The Possible World by Liese O’Halloran Schwarz

I do love a cryptic book … but this one was so cryptic, I feel like I may have entirely fabricated the author’s intentions in my mind just to feel like there was a purpose to it all! But in doing that the novel made me really search for the meaning behind it, and there’s nothing I love doing more.

The Possible World consists of accounts from three characters: Ben, a six-year-old boy who witnesses a homicide and subsequently suffers from multiple personality disorder; Lucy, a hard-working ER doctor whose work suffocates her relationship to the point of collapse; and Clare, a resident in a care home approaching her 100th birthday.

The links between these characters are more tenuous than I’d hoped, and for the most part the narratives run in isolation from one another. And for this reason I wholly agree with other reviews that have described this book as a ‘unique’ experience. But yet I was completely drawn in by all of their stories and it wasn’t long before I could see the similarities between three very different people from three different generations.

“We’re all of us obsessed with our own story. Especially those of us near the end of it. We go over and over it.”

Naturally I was drawn to Lucy’s experiences the most, having experienced a relationship break-up myself fairly recently. There were moments when I felt I couldn’t have said it better myself:  

“My life has been made real by retelling… And the biggest, most intricate story of all will go unreported. He will never know the details of my heartbreak; that story will stay within me, forever untold.”

But for a similar reason Clare’s perspective looking back at her life was incredibly uplifting, and an acknowledgement of all the change and heartache we all inevitably experience in some way or another.

 “We leave shadows of ourselves in the places we change… they’re all with me still, an abandoned regiment flickering separately in the back of my mind, as if I am still living all those lives at once.”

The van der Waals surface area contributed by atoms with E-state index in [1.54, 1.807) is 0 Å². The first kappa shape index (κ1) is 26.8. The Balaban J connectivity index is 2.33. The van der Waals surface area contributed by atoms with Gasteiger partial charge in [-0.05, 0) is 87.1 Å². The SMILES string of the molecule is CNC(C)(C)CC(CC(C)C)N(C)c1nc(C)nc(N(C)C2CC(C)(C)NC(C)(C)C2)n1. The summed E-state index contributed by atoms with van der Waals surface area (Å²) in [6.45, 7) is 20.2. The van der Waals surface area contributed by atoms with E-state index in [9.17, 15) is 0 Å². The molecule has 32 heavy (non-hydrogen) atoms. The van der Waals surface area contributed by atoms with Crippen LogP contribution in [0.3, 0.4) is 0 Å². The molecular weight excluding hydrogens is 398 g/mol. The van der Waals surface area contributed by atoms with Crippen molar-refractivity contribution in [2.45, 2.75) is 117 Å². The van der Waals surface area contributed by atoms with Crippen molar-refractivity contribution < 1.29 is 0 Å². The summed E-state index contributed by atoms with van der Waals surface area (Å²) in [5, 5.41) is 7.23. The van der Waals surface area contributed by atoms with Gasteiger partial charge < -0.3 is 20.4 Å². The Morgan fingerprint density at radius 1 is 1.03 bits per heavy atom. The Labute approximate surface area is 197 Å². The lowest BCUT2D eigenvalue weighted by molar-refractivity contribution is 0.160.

“We have things for a while, and then they’re gone, and we’re lucky to have had them at all.”

What I took away from this novel was how our lives are defined by memories, but how sometimes they’re not reliable enough to distinguish what was actually real. And that could be because a lot of time has passed, or due to a trauma, or simply just because our minds have decided to remember things a certain way.

“I had told myself a story […] and that may have happened, but my clear memories stopped […] and I was never sure whether or not I’d dreamed the rest.”

I have definitely found myself doubting my experience of certain life events based on what I think happened at the time – did it really happen that way? Or am I just imagining it? The thing is I’ll never know, because it’s been and gone and all I’ll have for the rest of time is my warped memory of how I thought it played out.

I’d be interested to know what other people take away from The Possible World. I’m rating it 3 stars because the storyline itself didn’t capture me as much as other novels have, and therefore it’s not one of the most memorable. But I’ve never read a fiction book with the ability to create such personal journeys for the reader, and for that reason I’d highly recommend it.

3 out of 5 stars (3 / 5)

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